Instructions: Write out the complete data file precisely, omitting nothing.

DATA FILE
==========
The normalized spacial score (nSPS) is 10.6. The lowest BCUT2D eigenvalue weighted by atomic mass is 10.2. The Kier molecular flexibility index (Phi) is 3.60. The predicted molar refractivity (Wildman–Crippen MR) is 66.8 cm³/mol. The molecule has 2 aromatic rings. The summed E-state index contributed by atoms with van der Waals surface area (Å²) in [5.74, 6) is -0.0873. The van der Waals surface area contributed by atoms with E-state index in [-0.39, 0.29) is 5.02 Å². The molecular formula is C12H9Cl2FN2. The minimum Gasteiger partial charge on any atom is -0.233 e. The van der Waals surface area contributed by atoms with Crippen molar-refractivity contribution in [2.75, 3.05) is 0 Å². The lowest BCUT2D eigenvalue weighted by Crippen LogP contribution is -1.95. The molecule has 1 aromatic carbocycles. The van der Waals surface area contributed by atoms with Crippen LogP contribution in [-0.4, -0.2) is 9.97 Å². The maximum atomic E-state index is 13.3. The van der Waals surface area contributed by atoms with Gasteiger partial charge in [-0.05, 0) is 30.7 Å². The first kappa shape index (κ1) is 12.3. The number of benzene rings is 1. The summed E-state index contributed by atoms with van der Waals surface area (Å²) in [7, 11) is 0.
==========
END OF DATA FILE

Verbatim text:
The normalized spacial score (nSPS) is 10.6. The lowest BCUT2D eigenvalue weighted by atomic mass is 10.2. The Kier molecular flexibility index (Phi) is 3.60. The predicted molar refractivity (Wildman–Crippen MR) is 66.8 cm³/mol. The molecule has 2 aromatic rings. The summed E-state index contributed by atoms with van der Waals surface area (Å²) in [5.74, 6) is -0.0873. The van der Waals surface area contributed by atoms with E-state index in [-0.39, 0.29) is 5.02 Å². The molecular formula is C12H9Cl2FN2. The minimum Gasteiger partial charge on any atom is -0.233 e. The van der Waals surface area contributed by atoms with Crippen molar-refractivity contribution in [2.75, 3.05) is 0 Å². The lowest BCUT2D eigenvalue weighted by Crippen LogP contribution is -1.95. The molecule has 1 aromatic carbocycles. The van der Waals surface area contributed by atoms with Crippen LogP contribution in [-0.4, -0.2) is 9.97 Å². The maximum atomic E-state index is 13.3. The van der Waals surface area contributed by atoms with Gasteiger partial charge in [-0.05, 0) is 30.7 Å². The first kappa shape index (κ1) is 12.3. The number of benzene rings is 1. The summed E-state index contributed by atoms with van der Waals surface area (Å²) in [7, 11) is 0.